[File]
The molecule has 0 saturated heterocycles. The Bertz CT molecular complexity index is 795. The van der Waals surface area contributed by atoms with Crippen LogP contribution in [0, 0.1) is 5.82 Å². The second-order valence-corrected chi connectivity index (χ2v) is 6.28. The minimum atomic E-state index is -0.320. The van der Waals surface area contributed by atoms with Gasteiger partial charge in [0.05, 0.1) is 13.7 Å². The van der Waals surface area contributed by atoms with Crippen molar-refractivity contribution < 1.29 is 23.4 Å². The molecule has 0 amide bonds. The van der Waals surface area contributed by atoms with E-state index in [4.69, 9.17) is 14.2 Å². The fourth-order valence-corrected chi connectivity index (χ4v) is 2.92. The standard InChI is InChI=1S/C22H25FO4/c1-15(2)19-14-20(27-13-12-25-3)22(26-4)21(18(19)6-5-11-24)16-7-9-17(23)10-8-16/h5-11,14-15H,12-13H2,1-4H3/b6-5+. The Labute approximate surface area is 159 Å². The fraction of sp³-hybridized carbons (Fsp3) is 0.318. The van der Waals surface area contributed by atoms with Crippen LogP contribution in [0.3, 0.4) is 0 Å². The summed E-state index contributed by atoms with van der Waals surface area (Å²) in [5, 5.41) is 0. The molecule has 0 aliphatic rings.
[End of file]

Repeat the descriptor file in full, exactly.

The molecule has 0 saturated heterocycles. The Bertz CT molecular complexity index is 795. The van der Waals surface area contributed by atoms with Crippen LogP contribution in [0, 0.1) is 5.82 Å². The second-order valence-corrected chi connectivity index (χ2v) is 6.28. The minimum atomic E-state index is -0.320. The van der Waals surface area contributed by atoms with Gasteiger partial charge in [0.05, 0.1) is 13.7 Å². The van der Waals surface area contributed by atoms with Crippen molar-refractivity contribution < 1.29 is 23.4 Å². The molecule has 0 amide bonds. The van der Waals surface area contributed by atoms with E-state index in [4.69, 9.17) is 14.2 Å². The fourth-order valence-corrected chi connectivity index (χ4v) is 2.92. The standard InChI is InChI=1S/C22H25FO4/c1-15(2)19-14-20(27-13-12-25-3)22(26-4)21(18(19)6-5-11-24)16-7-9-17(23)10-8-16/h5-11,14-15H,12-13H2,1-4H3/b6-5+. The Labute approximate surface area is 159 Å². The fraction of sp³-hybridized carbons (Fsp3) is 0.318. The van der Waals surface area contributed by atoms with Crippen LogP contribution in [0.3, 0.4) is 0 Å². The summed E-state index contributed by atoms with van der Waals surface area (Å²) in [5, 5.41) is 0. The molecule has 0 aliphatic rings.